The past few weeks have seen economic changes last experienced during the Great Depression of 80 years past.Â David Rothkopf observed in the Washington Post that the shock may be greater than that experienced post-9/11. “That’s because while 9/11 changed the way we view the world, the current financial crisis has changed the way the world views us. And it will also change, in some very fundamental ways, the way the world works.” The economic crisis will cost the US government more than the wars in Iraq and Afghanistan and for investors and the public, the Wall Street plunge of Monday cost more that the $700 billion financial package that just passed the US Congress.
According to the New York Times, “The (financial) crisis has become the biggest financial challenge for European policymakers since the introduction of the euro as a Continent-wide currency in 1999.” On Saturday, “the leaders of France, Germany, Britain and Italy pledged to prevent a bankruptcy on this side of the Atlantic.”
Under the circumstances one might wonder if the US and other G8 countries can maintain their commitment to fighting disease in the world. This may or may not have been responsible for comments reported Friday on GhanaWeb:Â “The US Ambassador to Ghana Mr Donald Gene Teitelbaum on Friday assured Ghanaians that the fight against malaria remained a priority on President George Bush’s agenda. He said it was the President’s wish that there will be a time when the two countries will meet and celebrate the wiping away of malaria from Ghana and Africa as whole.”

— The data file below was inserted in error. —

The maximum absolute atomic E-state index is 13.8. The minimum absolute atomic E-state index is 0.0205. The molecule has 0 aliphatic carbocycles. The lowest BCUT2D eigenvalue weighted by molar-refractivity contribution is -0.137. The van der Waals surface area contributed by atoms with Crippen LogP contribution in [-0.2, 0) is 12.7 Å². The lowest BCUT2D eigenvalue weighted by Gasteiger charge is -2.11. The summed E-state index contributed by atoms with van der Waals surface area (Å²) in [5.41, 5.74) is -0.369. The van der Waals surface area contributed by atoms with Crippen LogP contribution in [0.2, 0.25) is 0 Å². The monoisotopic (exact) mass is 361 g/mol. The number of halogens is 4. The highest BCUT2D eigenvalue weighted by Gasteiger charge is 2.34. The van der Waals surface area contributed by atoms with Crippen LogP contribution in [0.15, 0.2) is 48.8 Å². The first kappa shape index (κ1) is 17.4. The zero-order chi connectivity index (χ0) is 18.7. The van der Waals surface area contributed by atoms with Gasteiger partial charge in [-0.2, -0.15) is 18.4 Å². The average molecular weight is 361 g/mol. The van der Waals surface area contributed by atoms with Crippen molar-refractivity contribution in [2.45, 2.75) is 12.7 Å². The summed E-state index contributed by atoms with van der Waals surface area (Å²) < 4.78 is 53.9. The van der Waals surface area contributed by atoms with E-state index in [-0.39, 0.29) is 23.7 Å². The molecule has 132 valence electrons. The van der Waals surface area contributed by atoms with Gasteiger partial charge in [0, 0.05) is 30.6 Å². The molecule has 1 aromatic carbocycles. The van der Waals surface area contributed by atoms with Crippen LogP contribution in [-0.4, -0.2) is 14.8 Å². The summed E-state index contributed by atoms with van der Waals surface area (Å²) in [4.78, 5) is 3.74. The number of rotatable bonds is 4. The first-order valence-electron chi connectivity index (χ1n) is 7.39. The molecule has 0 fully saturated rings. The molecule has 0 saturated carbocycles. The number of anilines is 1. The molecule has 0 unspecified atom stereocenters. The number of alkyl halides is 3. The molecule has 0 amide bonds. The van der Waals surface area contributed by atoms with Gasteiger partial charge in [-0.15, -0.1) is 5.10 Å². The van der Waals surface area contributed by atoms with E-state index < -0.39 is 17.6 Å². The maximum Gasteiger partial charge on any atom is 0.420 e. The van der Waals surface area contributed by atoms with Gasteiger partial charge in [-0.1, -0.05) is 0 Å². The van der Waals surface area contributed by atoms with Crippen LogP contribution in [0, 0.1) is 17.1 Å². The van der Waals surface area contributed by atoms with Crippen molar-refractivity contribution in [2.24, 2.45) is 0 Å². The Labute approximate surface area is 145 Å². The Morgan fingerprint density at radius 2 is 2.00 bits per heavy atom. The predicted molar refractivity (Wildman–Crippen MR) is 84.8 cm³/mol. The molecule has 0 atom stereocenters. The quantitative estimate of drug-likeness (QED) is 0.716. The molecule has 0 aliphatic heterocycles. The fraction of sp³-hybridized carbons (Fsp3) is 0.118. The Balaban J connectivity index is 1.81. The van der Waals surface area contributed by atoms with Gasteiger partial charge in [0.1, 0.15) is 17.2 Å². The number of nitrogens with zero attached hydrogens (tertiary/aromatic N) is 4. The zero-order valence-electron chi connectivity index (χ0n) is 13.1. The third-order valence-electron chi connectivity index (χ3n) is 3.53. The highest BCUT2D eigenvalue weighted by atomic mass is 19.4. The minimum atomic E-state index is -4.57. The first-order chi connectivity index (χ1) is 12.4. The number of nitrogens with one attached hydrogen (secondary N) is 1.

These economic threats come at a time when the Global Fund is aiming for a larger grant porfolio, the World Bank is substantially ‘boosting’ its support, and new funding mechanisms like the Affordable Medicine Facility – malaria (AMFm) may be coming on line. Malaria advocates need to monitor the situation closely, especially if progress highlighted in the recently released World Malaria Report of 2008 is to be sustained.